Better "Ember Way" documentation/examples
The example app is way too simple for real life. No one is building a blogging app with no authentication. Authentication is a major pain point that you need to get over very early on in a build, and there is no clear indication from Ember about how best to do it.
@rafalp hit the nail on the head (see what I did there?). The docs don't come at it from the right angle, help us build something useful, don't show us all the fancy stuff Ember can do on Day 1. My wish: 2 or 3 simple apps well documented showing signup/login/save-something, each more feature complete than the next. They should show the current best practice on how to do things.
Then something like the WordPress CODEX. Start the docs from the point of view: "So you are looking to build something. When a user requests a Ember page, first this happens, then this, then this etc etc.).
See this for more details.
Don't talk about Ember Data yet
It's not ready for prime time, and it adds a whole other level of learning at an early stage of a persons Ember onboarding. You'd be way better off talking about simple ways to connect server side APIs manually. The concepts are easier to learn (it's just AJAX returning a JSON object), and those lessons only make it easier for you to understand ED later when you are ready.
From what I understand so far, the same could be said for models. I got real hung up on defining models in Ember, when really if the server returns JSON objects formatted correctly, you don't even need to define anything.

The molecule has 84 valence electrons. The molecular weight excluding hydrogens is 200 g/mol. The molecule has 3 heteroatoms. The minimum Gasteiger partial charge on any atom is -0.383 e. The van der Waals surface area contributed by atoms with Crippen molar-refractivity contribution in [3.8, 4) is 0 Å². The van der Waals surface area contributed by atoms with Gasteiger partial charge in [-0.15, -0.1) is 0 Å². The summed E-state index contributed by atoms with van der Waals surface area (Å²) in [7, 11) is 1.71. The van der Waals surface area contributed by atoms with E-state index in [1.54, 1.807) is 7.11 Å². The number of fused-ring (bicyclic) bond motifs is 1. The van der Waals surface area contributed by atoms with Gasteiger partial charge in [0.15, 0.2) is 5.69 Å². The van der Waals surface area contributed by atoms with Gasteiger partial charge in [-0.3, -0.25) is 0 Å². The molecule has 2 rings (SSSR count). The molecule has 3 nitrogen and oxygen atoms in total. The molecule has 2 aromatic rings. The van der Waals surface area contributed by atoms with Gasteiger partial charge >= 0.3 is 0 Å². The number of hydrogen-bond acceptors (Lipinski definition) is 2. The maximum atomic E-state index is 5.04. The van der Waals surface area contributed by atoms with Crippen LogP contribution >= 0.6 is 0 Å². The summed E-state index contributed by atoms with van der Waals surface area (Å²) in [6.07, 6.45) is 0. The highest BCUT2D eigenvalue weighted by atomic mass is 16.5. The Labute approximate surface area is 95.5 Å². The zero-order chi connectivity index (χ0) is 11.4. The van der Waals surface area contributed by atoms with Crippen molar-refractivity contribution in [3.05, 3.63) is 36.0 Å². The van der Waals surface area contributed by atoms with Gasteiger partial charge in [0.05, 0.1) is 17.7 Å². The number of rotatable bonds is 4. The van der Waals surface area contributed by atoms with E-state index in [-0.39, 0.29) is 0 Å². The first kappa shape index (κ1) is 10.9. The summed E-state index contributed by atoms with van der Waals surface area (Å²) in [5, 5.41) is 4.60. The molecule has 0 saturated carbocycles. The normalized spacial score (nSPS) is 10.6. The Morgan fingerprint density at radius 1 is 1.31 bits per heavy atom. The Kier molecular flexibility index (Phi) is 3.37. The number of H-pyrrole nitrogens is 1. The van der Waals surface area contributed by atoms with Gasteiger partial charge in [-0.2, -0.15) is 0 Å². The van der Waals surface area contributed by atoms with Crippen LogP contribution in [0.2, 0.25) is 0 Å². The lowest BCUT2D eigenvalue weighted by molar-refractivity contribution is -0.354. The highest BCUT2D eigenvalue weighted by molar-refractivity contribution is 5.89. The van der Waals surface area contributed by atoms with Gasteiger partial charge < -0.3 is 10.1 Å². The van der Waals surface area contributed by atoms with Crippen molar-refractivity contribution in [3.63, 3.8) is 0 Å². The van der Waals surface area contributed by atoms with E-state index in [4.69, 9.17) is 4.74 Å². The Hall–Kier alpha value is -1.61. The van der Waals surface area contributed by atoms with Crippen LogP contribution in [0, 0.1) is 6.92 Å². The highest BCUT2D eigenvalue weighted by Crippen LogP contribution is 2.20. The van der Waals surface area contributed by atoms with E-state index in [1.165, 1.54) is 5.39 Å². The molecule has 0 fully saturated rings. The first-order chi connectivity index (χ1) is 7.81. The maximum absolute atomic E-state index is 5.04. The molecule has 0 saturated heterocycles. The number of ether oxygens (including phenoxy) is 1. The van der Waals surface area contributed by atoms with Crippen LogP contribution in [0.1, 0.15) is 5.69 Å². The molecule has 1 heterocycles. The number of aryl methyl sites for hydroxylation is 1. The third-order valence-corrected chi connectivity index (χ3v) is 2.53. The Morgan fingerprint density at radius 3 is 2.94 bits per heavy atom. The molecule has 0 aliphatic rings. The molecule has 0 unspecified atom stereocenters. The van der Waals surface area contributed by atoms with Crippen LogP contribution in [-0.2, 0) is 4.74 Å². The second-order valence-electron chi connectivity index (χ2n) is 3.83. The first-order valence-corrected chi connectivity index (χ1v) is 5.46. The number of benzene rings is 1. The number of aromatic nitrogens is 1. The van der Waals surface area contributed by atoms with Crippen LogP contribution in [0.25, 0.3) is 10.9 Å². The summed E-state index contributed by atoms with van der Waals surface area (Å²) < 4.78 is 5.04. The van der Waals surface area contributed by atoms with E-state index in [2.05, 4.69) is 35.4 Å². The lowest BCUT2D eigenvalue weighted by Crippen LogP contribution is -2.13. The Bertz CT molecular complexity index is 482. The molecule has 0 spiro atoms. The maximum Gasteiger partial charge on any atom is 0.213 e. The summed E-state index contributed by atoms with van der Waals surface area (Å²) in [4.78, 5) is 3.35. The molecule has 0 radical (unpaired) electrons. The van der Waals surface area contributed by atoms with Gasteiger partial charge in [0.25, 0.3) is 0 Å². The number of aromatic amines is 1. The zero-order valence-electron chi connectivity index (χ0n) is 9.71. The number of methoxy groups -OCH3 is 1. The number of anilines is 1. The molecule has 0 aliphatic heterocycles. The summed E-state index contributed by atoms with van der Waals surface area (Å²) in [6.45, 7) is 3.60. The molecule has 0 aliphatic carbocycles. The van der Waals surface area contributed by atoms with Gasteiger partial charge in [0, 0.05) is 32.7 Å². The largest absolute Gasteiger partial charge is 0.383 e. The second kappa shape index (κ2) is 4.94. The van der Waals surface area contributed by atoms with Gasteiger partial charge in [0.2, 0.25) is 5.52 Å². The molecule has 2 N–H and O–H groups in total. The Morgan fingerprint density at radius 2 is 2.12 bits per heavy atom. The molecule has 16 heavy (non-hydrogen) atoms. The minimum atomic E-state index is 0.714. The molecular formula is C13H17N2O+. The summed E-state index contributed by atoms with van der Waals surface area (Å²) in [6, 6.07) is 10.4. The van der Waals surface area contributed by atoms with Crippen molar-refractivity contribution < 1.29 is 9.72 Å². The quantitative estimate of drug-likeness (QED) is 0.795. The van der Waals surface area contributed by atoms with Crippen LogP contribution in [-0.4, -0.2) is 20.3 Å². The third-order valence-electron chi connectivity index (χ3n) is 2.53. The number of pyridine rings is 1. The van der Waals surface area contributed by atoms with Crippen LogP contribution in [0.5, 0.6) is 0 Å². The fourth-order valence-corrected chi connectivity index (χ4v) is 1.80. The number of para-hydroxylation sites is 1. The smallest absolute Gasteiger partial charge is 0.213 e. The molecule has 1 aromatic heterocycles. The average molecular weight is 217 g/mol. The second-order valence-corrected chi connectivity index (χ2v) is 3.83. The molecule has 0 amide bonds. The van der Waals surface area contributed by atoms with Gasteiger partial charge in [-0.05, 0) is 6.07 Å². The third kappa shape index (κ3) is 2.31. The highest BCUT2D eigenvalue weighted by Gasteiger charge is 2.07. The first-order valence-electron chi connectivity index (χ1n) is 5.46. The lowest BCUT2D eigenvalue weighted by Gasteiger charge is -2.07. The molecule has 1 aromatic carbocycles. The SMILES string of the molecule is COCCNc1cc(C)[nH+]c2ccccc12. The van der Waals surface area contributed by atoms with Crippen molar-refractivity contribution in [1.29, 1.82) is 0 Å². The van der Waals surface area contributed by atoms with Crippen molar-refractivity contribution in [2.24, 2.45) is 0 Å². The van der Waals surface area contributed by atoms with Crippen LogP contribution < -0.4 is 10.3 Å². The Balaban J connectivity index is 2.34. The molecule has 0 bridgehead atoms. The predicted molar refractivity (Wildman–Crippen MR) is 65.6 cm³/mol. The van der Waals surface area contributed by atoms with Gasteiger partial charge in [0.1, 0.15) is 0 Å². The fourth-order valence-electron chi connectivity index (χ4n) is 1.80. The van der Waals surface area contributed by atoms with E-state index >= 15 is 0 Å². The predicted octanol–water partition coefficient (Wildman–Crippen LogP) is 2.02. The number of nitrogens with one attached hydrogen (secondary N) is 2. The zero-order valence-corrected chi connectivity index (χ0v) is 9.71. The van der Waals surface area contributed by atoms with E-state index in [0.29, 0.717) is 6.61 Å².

Angular makes a big deal out of this, because it's what people in the real world want. The first thing anyone will want to do (even before authentication), is have a drop down menu or animation between routes. Ember makes a big deal out of being a "real world framework", you need to give some official direction on how to do basic animations. My wish: Something way simpler than Liquid Fire, that allows me to slide in a menu, and animate between routes.
Stop talking about Rails/Ruby/Node
The PHP audience is massive, and the way WordPress is going will only encourage people to go the MVC way. But the more I see Ruby gem this, or Rails this or Node that, I just start thinking "wow, I have to learn so much just to use Ember!". You should be server agnostic, and not require Node/NPM/Grunt to use something that is essentially a giant plugin to jQuery.
Get way into StackOverflow
Forget about IRC, your only helping nerds . StackOverflow posts last forever, and serve as a stop gap for incomplete documentation. The voting nature of it also makes me feel confident that something is best practice, more so than a blog from a year ago.
And having read the above thread, I'd urge you not to get hung up producing video tutorials. That's such a frontend developer mentality (the days of Flash are over!). Clear direction on best practice from the core team, solid StackOverflow presence, solid example apps, and great supporting documentation is more than enough. WordPress got massive doing just that, can't remember ever seeing a WordPress tutorial video.